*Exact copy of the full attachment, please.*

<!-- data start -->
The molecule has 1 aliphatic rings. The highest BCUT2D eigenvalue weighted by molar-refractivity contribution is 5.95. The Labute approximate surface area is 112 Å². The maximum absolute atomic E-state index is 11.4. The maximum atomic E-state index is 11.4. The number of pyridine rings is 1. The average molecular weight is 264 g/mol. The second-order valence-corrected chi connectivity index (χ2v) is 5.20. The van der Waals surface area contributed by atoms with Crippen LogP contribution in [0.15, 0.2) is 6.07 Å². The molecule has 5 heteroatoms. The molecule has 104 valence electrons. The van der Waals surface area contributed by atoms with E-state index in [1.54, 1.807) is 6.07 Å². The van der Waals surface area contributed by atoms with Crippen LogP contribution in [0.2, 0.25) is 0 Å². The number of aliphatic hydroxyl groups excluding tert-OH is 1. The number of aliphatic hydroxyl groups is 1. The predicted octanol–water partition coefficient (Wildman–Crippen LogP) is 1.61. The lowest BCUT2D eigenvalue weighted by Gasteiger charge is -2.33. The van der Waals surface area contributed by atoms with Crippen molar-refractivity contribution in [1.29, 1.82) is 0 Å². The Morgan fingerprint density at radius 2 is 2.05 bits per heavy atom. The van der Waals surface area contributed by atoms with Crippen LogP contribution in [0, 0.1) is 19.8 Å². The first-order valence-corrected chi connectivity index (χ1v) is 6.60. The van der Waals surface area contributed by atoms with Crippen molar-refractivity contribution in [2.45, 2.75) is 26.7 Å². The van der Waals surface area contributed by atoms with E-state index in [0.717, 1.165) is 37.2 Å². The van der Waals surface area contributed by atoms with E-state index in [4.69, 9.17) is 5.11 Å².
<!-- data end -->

The molecule has 1 aliphatic rings. The highest BCUT2D eigenvalue weighted by molar-refractivity contribution is 5.95. The Labute approximate surface area is 112 Å². The maximum absolute atomic E-state index is 11.4. The maximum atomic E-state index is 11.4. The number of pyridine rings is 1. The average molecular weight is 264 g/mol. The second-order valence-corrected chi connectivity index (χ2v) is 5.20. The van der Waals surface area contributed by atoms with Crippen LogP contribution in [0.15, 0.2) is 6.07 Å². The molecule has 5 heteroatoms. The molecule has 104 valence electrons. The van der Waals surface area contributed by atoms with E-state index in [1.54, 1.807) is 6.07 Å². The van der Waals surface area contributed by atoms with Crippen LogP contribution in [0.2, 0.25) is 0 Å². The number of aliphatic hydroxyl groups excluding tert-OH is 1. The number of aliphatic hydroxyl groups is 1. The predicted octanol–water partition coefficient (Wildman–Crippen LogP) is 1.61. The lowest BCUT2D eigenvalue weighted by Gasteiger charge is -2.33. The van der Waals surface area contributed by atoms with Crippen molar-refractivity contribution in [1.29, 1.82) is 0 Å². The Morgan fingerprint density at radius 2 is 2.05 bits per heavy atom. The van der Waals surface area contributed by atoms with Crippen LogP contribution in [0, 0.1) is 19.8 Å². The first-order valence-corrected chi connectivity index (χ1v) is 6.60. The van der Waals surface area contributed by atoms with Crippen molar-refractivity contribution in [2.45, 2.75) is 26.7 Å². The van der Waals surface area contributed by atoms with E-state index in [0.717, 1.165) is 37.2 Å². The van der Waals surface area contributed by atoms with E-state index in [4.69, 9.17) is 5.11 Å².